Sudan offers bombing halt, U.S. skeptical

By ELI J. LAKE, UPI State Department Correspondent   |   Jan. 14, 2002 at 4:18 PM

KHARTOUM, Sudan, Jan. 14 (UPI) -- Sudanese President Omar Hassan Bashir offered Monday to temporarily stop bombing rebel positions for four weeks in a meeting with former Sen. John Danforth, President Bush's special envoy to the conflict.

"We offered to declare a voluntary, unilateral cessation of aerial bombing for four weeks as a test," Bashir's top adviser on the conflict, Ghazi Salah el-Din Atabani told reporters after leaving the meeting between Bashir's advisers and the Danforth delegation.

Atabani said he hoped the move would "prepare the atmosphere for a comprehensive cease-fire."

U.S. officials in Danforth's delegation were skeptical, however.

Retired Ambassador Robert Oakley, former U.S. envoy to Somalia under the first President Bush, said, "We've got a lot more talking to do before we finish this issue."

Another U.S. official confirmed that Bashir had, in fact, made the offer, but said it was conditional on southern rebels also putting down their weapons. Such a move would be highly unlikely, since the Sudan People's Liberation Army has never agreed to a cease-fire.

Ending the bombings is a top priority for Danforth in his current visit to Sudan. In November, he proposed a four-point plan to energize the moribund international peace process.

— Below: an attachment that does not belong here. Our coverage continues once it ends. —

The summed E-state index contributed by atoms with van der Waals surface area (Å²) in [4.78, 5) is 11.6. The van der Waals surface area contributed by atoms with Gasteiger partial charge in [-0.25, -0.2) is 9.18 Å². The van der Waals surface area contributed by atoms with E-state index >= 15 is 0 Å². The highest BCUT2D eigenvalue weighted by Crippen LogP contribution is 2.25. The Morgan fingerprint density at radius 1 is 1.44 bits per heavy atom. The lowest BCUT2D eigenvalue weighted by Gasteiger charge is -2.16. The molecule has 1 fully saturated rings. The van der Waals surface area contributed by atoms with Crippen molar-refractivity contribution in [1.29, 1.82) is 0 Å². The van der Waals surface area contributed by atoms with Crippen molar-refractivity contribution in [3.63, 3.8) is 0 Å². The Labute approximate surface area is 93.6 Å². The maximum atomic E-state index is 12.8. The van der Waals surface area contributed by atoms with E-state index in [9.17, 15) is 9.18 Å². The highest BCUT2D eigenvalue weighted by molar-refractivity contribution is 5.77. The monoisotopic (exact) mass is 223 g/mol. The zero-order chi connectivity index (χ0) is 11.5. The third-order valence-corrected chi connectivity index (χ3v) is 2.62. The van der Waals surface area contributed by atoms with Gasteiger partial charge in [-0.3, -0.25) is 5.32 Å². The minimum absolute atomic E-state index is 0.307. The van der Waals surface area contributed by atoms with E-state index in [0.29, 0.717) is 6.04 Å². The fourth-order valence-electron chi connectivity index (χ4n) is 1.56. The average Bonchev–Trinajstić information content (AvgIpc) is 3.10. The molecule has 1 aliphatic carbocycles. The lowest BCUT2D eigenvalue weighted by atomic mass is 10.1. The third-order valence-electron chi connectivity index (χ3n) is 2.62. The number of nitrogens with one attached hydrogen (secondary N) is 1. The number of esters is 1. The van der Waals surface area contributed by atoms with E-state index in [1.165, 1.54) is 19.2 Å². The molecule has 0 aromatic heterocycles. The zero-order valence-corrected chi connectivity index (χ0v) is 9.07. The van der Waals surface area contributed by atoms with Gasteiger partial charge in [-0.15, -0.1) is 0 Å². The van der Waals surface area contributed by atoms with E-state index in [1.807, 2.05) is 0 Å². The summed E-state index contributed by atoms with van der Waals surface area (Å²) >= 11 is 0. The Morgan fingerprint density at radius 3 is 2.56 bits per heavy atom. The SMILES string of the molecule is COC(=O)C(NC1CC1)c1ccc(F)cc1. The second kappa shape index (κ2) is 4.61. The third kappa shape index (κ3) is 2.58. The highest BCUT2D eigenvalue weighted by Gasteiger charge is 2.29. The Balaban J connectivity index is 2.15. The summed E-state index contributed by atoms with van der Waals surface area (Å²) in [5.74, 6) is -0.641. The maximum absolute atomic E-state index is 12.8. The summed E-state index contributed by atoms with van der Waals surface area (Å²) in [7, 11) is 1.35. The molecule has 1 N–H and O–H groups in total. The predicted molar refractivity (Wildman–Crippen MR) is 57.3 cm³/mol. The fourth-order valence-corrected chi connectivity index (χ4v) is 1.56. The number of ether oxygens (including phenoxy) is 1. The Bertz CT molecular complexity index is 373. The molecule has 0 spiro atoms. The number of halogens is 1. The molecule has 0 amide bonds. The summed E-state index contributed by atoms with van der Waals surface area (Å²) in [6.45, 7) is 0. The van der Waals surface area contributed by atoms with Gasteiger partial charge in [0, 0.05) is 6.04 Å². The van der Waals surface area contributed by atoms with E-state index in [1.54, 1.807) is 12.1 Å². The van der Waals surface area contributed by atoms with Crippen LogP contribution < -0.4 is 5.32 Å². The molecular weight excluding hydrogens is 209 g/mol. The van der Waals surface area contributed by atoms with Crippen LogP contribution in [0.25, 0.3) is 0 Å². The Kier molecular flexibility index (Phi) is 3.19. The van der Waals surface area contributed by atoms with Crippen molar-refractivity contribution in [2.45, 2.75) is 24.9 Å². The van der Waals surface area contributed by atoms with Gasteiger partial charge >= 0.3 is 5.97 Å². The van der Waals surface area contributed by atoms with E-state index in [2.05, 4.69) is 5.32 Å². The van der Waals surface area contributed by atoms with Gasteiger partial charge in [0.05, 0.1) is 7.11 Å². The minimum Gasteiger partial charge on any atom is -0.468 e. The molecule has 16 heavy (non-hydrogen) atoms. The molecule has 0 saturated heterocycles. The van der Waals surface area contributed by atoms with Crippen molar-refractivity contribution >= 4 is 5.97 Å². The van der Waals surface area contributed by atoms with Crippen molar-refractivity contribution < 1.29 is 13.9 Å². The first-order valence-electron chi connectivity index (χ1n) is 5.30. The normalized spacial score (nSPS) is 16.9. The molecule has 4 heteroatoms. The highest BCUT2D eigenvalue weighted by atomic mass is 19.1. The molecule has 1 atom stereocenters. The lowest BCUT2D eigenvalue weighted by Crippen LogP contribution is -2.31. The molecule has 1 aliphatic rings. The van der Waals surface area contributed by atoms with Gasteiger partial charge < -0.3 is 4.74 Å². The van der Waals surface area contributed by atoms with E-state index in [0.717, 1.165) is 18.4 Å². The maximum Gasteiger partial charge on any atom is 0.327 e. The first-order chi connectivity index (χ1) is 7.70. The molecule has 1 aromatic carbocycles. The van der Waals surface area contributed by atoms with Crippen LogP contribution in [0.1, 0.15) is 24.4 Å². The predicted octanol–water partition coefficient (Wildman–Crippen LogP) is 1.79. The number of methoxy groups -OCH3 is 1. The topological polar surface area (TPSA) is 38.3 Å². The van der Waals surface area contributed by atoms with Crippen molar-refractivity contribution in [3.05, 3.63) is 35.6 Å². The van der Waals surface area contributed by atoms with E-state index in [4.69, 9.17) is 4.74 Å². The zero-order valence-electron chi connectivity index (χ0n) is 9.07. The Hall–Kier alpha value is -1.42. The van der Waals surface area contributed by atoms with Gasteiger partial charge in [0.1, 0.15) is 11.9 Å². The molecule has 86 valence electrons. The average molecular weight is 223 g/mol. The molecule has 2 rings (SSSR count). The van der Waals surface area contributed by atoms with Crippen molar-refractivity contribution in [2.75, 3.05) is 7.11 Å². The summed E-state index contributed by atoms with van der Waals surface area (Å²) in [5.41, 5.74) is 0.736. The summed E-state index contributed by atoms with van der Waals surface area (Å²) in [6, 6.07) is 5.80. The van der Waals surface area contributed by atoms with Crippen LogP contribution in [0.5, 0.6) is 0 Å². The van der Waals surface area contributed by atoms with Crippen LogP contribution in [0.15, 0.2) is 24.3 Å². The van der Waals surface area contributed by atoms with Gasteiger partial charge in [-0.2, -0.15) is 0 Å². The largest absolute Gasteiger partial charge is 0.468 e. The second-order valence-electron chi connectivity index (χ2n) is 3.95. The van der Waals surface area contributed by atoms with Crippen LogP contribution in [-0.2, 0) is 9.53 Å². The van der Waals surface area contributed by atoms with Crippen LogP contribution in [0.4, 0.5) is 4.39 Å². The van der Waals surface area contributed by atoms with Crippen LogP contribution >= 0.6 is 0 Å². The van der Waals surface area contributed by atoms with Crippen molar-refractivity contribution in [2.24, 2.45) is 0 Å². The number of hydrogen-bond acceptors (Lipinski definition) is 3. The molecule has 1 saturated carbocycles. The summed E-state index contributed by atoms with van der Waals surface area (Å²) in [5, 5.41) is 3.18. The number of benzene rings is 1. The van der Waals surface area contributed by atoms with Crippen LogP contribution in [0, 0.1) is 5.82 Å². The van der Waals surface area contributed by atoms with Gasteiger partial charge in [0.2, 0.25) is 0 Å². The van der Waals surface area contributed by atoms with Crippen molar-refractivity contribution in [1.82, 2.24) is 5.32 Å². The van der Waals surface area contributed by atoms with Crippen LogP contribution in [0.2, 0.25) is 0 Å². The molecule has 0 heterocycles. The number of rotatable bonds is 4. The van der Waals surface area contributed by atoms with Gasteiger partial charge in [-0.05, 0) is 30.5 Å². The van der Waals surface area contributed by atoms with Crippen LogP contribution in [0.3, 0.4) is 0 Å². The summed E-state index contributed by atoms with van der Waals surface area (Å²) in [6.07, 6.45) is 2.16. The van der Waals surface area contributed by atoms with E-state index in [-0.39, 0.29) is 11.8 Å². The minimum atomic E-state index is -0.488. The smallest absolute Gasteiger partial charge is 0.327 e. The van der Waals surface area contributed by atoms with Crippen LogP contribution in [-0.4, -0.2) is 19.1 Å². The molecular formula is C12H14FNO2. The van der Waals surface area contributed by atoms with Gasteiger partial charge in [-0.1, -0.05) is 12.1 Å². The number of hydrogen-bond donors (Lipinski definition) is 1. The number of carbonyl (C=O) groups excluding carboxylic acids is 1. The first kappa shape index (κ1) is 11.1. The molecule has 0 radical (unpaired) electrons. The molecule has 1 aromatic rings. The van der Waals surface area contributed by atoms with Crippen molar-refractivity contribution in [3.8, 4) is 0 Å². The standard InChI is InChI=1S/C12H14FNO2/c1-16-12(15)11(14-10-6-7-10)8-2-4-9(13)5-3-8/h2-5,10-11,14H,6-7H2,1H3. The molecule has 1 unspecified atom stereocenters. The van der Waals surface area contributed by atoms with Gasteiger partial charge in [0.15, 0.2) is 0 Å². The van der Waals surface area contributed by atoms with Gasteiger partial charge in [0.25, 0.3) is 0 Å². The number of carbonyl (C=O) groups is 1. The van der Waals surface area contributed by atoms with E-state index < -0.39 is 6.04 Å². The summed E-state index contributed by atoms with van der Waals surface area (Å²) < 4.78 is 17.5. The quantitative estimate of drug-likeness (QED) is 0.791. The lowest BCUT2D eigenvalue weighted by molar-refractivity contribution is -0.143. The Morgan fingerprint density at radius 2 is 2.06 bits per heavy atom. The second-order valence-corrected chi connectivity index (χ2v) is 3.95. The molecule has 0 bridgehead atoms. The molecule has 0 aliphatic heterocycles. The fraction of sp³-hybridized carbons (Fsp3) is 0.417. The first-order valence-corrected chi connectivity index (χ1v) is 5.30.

The Sudanese agreed to allow humanitarian drops in the Nuba mountains, to allow an international commission to investigate charges of slavery and to allow people to be vaccinated throughout the country. Danforth received no assurances on the bombing campaign, however.

That issue has been particularly troubling for key members of Congress and American Christian organizations.

Rep. Frank Wolf, R-Va., chairman of the House funding panel that allocates foreign aid, began hearings on the 2002 budget last spring by showing a video of the effects of the north's bombing campaign on Christian areas in the south.

"The effect of the bombing is not so much the damage of the bombs themselves but the terror it causes in the area," Scott Hughett, Africa director for Samaritan's Purse, a Christian relief group operating in the south of the country, told United Press International on Saturday in Nairobi, Kenya. "Children miss school, sick people are afraid to go clinics."

Danforth has said he needs to see a tangible commitment from the north on the bombing campaign and the general issue of not targeting civilians in the civil war if he is to recommend to the president that the United States stay and continue its diplomatic work.

One such action would be if Sudan allowed monitors to the conflict. Danforth said he hoped to reach such an agreement with Bashir.

The Sudanese so far have been opposed to monitoring.

"Monitoring guerilla forces is incredibly difficult to do and embarrassing," Atabani said. "What other country does this?"

But there may be some reason for optimism. On Monday, a delegation of Sudanese and rebel commanders from the Nuba Mountains arrived in a resort outside of Bern, Switzerland, to begin negotiating a longer cease-fire for the region.

Danforth will travel to the Nuba Mountains on Tuesday where he will see for himself the effects of the humanitarian drops -- and of the bombing campaign. He is then expected to meet with John Garang, the rebel leader in the south.

Last October, the World Food Program began food drops in the area. The drops have been marred by some bombing from the north, despite agreements with Bashir.

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